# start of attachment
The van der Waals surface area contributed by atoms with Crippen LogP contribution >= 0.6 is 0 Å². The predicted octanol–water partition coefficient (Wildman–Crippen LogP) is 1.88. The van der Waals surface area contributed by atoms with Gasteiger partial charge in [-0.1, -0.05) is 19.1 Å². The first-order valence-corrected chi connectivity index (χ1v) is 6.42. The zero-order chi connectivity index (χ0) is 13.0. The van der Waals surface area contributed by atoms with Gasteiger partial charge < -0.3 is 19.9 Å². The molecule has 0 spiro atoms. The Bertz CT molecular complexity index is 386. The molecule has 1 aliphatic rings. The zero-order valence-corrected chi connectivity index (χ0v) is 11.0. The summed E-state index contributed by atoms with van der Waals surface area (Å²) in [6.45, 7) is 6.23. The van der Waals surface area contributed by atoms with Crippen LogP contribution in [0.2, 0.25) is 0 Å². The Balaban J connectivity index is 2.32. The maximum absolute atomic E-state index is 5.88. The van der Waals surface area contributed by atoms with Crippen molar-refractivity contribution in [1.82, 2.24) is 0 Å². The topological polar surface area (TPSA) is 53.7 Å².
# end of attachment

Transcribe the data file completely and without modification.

The van der Waals surface area contributed by atoms with Crippen LogP contribution >= 0.6 is 0 Å². The predicted octanol–water partition coefficient (Wildman–Crippen LogP) is 1.88. The van der Waals surface area contributed by atoms with Gasteiger partial charge in [-0.1, -0.05) is 19.1 Å². The first-order valence-corrected chi connectivity index (χ1v) is 6.42. The zero-order chi connectivity index (χ0) is 13.0. The van der Waals surface area contributed by atoms with Gasteiger partial charge < -0.3 is 19.9 Å². The molecule has 0 spiro atoms. The Bertz CT molecular complexity index is 386. The molecule has 1 aliphatic rings. The zero-order valence-corrected chi connectivity index (χ0v) is 11.0. The summed E-state index contributed by atoms with van der Waals surface area (Å²) in [6.45, 7) is 6.23. The van der Waals surface area contributed by atoms with Crippen LogP contribution in [0.2, 0.25) is 0 Å². The Balaban J connectivity index is 2.32. The maximum absolute atomic E-state index is 5.88. The van der Waals surface area contributed by atoms with Crippen molar-refractivity contribution in [1.82, 2.24) is 0 Å². The topological polar surface area (TPSA) is 53.7 Å².